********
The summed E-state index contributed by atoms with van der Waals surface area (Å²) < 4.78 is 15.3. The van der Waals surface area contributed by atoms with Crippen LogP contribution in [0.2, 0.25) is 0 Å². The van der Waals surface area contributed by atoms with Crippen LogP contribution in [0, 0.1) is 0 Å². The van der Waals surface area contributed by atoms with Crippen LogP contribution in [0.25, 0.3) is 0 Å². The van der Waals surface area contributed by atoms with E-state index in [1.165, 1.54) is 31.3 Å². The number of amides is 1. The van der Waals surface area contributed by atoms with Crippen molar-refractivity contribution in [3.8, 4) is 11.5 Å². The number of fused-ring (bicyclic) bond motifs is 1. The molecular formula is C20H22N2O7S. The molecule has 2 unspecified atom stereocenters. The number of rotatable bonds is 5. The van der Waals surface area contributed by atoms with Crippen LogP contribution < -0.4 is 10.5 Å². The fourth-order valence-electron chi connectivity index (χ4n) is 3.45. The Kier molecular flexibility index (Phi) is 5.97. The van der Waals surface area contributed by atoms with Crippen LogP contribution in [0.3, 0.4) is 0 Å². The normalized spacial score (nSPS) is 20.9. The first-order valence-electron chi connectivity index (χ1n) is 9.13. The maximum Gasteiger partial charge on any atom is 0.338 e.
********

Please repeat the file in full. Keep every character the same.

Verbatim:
The summed E-state index contributed by atoms with van der Waals surface area (Å²) < 4.78 is 15.3. The van der Waals surface area contributed by atoms with Crippen LogP contribution in [0.2, 0.25) is 0 Å². The van der Waals surface area contributed by atoms with Crippen LogP contribution in [0, 0.1) is 0 Å². The van der Waals surface area contributed by atoms with Crippen LogP contribution in [0.25, 0.3) is 0 Å². The van der Waals surface area contributed by atoms with E-state index in [1.165, 1.54) is 31.3 Å². The number of amides is 1. The van der Waals surface area contributed by atoms with Crippen molar-refractivity contribution in [3.8, 4) is 11.5 Å². The number of fused-ring (bicyclic) bond motifs is 1. The molecular formula is C20H22N2O7S. The molecule has 2 unspecified atom stereocenters. The number of rotatable bonds is 5. The van der Waals surface area contributed by atoms with Crippen LogP contribution < -0.4 is 10.5 Å². The fourth-order valence-electron chi connectivity index (χ4n) is 3.45. The Kier molecular flexibility index (Phi) is 5.97. The van der Waals surface area contributed by atoms with Crippen LogP contribution in [0.3, 0.4) is 0 Å². The normalized spacial score (nSPS) is 20.9. The first-order valence-electron chi connectivity index (χ1n) is 9.13. The maximum Gasteiger partial charge on any atom is 0.338 e.